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Your sleep depends on your child's sleep, so it's safe to say that when the child starts sleeping alone, a whole new world opens up for you. As for getting a toddler to sleep alone, it takes quite a bit of effort. Of course, the moment your little one switches from a crib to a bed, you may expect him to sleep through the night, but don't hold your breath because, as you know, kids are never easy to manage.
There is a good chance that your child is incessantly crying due to the change. It is important that you develop the habit of making your toddler sleep alone from a young age if your toddler refuses to sleep alone. As they grow up, you may have to deal with a certain degree of stubbornness. Don't worry; all you need is a good sleep training method to help your child fall asleep on their own.
At What Age Should Your Child Sleep Alone?
A child must be taught to sleep alone at the appropriate age. If you do it too soon, the child may develop separation anxiety or a sense of detachment. It can become extremely difficult to break that dependency if done later. Doing it on time is, therefore, essential .
You should try to make your child sleep independently once he or she is around 2 to 3 years old . However, some children may take several months or even a full year before they can fall and stay asleep on their own.
Step-By-Step Guide To Teach Your Child To Sleep Alone
Step 1: Start Slow With The Day Training
- Do not force your child to sleep alone all of a sudden. Set one or two days of the week during which they will sleep alone and observe their reaction.
- Establish a habit of enforcing bedtime during the day.
- Do this during the day practice once or twice a week.
- It is best to perform this training in the morning or afternoon, at least a few hours before bedtime.
- Make it fun by keeping it light-hearted. Let your little one tuck you into bed for a couple of minutes. The goal is to get your child excited about going to bed.
- When your children stay in bed alone, do not forget to praise them.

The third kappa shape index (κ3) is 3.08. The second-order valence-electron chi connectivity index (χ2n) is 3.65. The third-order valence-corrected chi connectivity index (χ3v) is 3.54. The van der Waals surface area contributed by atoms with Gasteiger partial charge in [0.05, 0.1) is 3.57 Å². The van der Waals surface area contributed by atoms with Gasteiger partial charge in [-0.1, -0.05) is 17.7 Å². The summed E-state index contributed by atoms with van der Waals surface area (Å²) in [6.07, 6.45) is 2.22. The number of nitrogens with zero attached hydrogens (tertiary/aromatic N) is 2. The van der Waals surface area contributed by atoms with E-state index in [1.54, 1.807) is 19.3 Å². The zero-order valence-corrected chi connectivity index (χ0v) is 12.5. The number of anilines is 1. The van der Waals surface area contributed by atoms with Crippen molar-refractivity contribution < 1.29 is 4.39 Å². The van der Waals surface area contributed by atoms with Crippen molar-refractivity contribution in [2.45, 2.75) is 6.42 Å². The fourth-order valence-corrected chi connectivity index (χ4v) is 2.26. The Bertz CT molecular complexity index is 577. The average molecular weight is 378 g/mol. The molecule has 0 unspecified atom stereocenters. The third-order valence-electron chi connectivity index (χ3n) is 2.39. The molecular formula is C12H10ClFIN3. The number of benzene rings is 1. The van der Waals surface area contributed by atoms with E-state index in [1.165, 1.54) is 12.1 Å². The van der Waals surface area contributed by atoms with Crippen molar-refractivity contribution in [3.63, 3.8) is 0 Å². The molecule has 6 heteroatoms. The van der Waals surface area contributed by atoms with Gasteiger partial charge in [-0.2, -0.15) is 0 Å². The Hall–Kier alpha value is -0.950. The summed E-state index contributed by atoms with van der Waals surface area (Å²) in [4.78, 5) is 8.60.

Step 2: Take Frequent Breaks While They Are Alone In Bed
- As a first step, determine how long it takes for your child to fall asleep after lights out. It should be easy to do if you stay with your child until they fall asleep.
- Establish a solid bedtime routine. Tuck them into bed after brushing their teeth and putting them in pyjamas.
- You should watch the clock and check how long it takes them to fall asleep. Once they are slightly asleep, get up and tell them you are going to fetch something and will be back in 2 to 5 minutes.
- If your child is still in bed when you get back, give them praise and positive reinforcement - stay with them until they fall asleep.
- The next day, repeat the same procedure, but increase the amount of time you spend 'on a break'. Slowly, your child can spend more time alone at night.
- This technique's only disadvantage is that it requires additional energy and patience to complete.
Step 3: Use The "Excuse Me" Training
For rebellious children who refuse to sleep, experts recommend using this method. The practice is a variation of the previous one. The difference is that it involves taking many short breaks throughout the day. According to paediatricians, it is particularly effective for children who cry or get up when you leave, even for a moment. A little patience is all that is required .
- As in the previous case, you must sleep train once or twice during the day while maintaining your regular bedtime routine.
- Just for a moment, turn off the light and leave the bedroom. You might ask your child to excuse you for a moment because you need to turn off the lights or use the restroom.
- Leave the room for 30-60 seconds.
- When you return to the bedroom, tell your child some kind words, so they feel that staying in bed alone is a great achievement.
- Step out again for a short period. You may need to repeat this process 20-30 times on the first night. On the second night, increase the time you are away so the breaks will be longer each night.
Some Extra Tips For Parents
- Create a ritual out of it.
- Be firm, patient and show your presence; however, offer them support whenever necessary.
- Appreciate them when they follow through.
- Keep distractions away.
- Never use sleep as a threat.
- Sleep separately in the same room.
On A Final Note...
If your child can stay in bed without you for a week, that's a win. However, the process of sleep training requires patience and practice. Eventually, your child should be able to sleep alone with a little bit of patience.
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